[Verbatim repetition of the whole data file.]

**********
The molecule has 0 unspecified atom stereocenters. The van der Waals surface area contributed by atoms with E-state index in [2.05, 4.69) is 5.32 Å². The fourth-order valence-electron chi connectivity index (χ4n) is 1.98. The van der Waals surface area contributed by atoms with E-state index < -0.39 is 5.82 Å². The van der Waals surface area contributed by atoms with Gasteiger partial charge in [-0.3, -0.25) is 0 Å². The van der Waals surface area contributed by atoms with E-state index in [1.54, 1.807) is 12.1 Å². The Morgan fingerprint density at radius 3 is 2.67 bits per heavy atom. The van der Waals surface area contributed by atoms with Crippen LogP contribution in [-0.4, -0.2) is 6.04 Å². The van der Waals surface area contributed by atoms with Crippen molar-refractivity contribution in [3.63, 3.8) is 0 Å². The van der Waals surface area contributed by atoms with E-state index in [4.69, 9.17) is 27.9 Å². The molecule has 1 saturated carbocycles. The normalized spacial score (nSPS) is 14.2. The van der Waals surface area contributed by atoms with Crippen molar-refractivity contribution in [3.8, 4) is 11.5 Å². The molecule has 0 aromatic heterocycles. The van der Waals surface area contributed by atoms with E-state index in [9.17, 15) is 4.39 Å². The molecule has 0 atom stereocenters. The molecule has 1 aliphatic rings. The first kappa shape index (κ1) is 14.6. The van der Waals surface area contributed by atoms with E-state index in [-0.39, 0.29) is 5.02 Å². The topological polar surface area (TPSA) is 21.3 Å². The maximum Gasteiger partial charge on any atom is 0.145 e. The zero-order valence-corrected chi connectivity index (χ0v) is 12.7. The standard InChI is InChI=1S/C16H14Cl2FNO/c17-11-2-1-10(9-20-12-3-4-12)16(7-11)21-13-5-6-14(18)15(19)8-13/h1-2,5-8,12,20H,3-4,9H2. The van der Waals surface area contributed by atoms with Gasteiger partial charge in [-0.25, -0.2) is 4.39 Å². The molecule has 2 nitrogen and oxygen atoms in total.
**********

The molecule has 0 unspecified atom stereocenters. The van der Waals surface area contributed by atoms with E-state index in [2.05, 4.69) is 5.32 Å². The fourth-order valence-electron chi connectivity index (χ4n) is 1.98. The van der Waals surface area contributed by atoms with E-state index < -0.39 is 5.82 Å². The van der Waals surface area contributed by atoms with Gasteiger partial charge in [-0.3, -0.25) is 0 Å². The van der Waals surface area contributed by atoms with E-state index in [1.54, 1.807) is 12.1 Å². The Morgan fingerprint density at radius 3 is 2.67 bits per heavy atom. The van der Waals surface area contributed by atoms with Crippen LogP contribution in [-0.4, -0.2) is 6.04 Å². The van der Waals surface area contributed by atoms with Crippen molar-refractivity contribution in [3.63, 3.8) is 0 Å². The van der Waals surface area contributed by atoms with E-state index in [4.69, 9.17) is 27.9 Å². The molecule has 1 saturated carbocycles. The normalized spacial score (nSPS) is 14.2. The van der Waals surface area contributed by atoms with Crippen molar-refractivity contribution in [3.8, 4) is 11.5 Å². The molecule has 0 aromatic heterocycles. The van der Waals surface area contributed by atoms with E-state index in [9.17, 15) is 4.39 Å². The molecule has 0 atom stereocenters. The molecule has 1 aliphatic rings. The first kappa shape index (κ1) is 14.6. The van der Waals surface area contributed by atoms with E-state index in [-0.39, 0.29) is 5.02 Å². The topological polar surface area (TPSA) is 21.3 Å². The maximum Gasteiger partial charge on any atom is 0.145 e. The zero-order valence-corrected chi connectivity index (χ0v) is 12.7. The standard InChI is InChI=1S/C16H14Cl2FNO/c17-11-2-1-10(9-20-12-3-4-12)16(7-11)21-13-5-6-14(18)15(19)8-13/h1-2,5-8,12,20H,3-4,9H2. The van der Waals surface area contributed by atoms with Gasteiger partial charge in [-0.25, -0.2) is 4.39 Å². The molecule has 2 nitrogen and oxygen atoms in total.